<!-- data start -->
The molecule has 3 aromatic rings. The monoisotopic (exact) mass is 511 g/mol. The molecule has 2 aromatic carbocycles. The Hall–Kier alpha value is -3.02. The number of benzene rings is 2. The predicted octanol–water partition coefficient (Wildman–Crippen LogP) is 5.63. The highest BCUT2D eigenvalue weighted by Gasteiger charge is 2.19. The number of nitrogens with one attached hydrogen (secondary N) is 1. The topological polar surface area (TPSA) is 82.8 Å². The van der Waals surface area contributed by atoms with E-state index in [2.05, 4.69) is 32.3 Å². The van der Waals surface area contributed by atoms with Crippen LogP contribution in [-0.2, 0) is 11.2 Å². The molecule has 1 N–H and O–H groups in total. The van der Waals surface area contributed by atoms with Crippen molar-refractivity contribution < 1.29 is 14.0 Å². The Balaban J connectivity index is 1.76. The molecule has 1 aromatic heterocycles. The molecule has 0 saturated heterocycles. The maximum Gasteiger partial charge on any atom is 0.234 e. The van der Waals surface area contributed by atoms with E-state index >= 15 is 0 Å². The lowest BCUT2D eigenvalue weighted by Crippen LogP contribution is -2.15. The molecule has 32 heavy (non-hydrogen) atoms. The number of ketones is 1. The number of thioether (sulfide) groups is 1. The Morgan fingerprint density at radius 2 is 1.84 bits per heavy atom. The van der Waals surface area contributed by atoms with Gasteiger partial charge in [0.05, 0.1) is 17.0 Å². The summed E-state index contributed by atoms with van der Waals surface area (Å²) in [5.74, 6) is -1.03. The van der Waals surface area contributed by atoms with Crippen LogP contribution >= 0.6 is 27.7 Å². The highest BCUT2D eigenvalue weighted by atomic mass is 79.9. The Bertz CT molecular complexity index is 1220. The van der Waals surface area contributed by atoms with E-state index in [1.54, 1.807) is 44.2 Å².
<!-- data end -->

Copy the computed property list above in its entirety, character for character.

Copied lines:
The molecule has 3 aromatic rings. The monoisotopic (exact) mass is 511 g/mol. The molecule has 2 aromatic carbocycles. The Hall–Kier alpha value is -3.02. The number of benzene rings is 2. The predicted octanol–water partition coefficient (Wildman–Crippen LogP) is 5.63. The highest BCUT2D eigenvalue weighted by Gasteiger charge is 2.19. The number of nitrogens with one attached hydrogen (secondary N) is 1. The topological polar surface area (TPSA) is 82.8 Å². The van der Waals surface area contributed by atoms with E-state index in [2.05, 4.69) is 32.3 Å². The van der Waals surface area contributed by atoms with Crippen LogP contribution in [-0.2, 0) is 11.2 Å². The molecule has 1 N–H and O–H groups in total. The van der Waals surface area contributed by atoms with Crippen molar-refractivity contribution < 1.29 is 14.0 Å². The Balaban J connectivity index is 1.76. The molecule has 1 aromatic heterocycles. The molecule has 0 saturated heterocycles. The maximum Gasteiger partial charge on any atom is 0.234 e. The van der Waals surface area contributed by atoms with E-state index >= 15 is 0 Å². The lowest BCUT2D eigenvalue weighted by Crippen LogP contribution is -2.15. The molecule has 32 heavy (non-hydrogen) atoms. The number of ketones is 1. The number of thioether (sulfide) groups is 1. The Morgan fingerprint density at radius 2 is 1.84 bits per heavy atom. The van der Waals surface area contributed by atoms with Gasteiger partial charge in [0.05, 0.1) is 17.0 Å². The summed E-state index contributed by atoms with van der Waals surface area (Å²) in [5.74, 6) is -1.03. The van der Waals surface area contributed by atoms with Crippen LogP contribution >= 0.6 is 27.7 Å². The highest BCUT2D eigenvalue weighted by atomic mass is 79.9. The Bertz CT molecular complexity index is 1220. The van der Waals surface area contributed by atoms with E-state index in [1.54, 1.807) is 44.2 Å².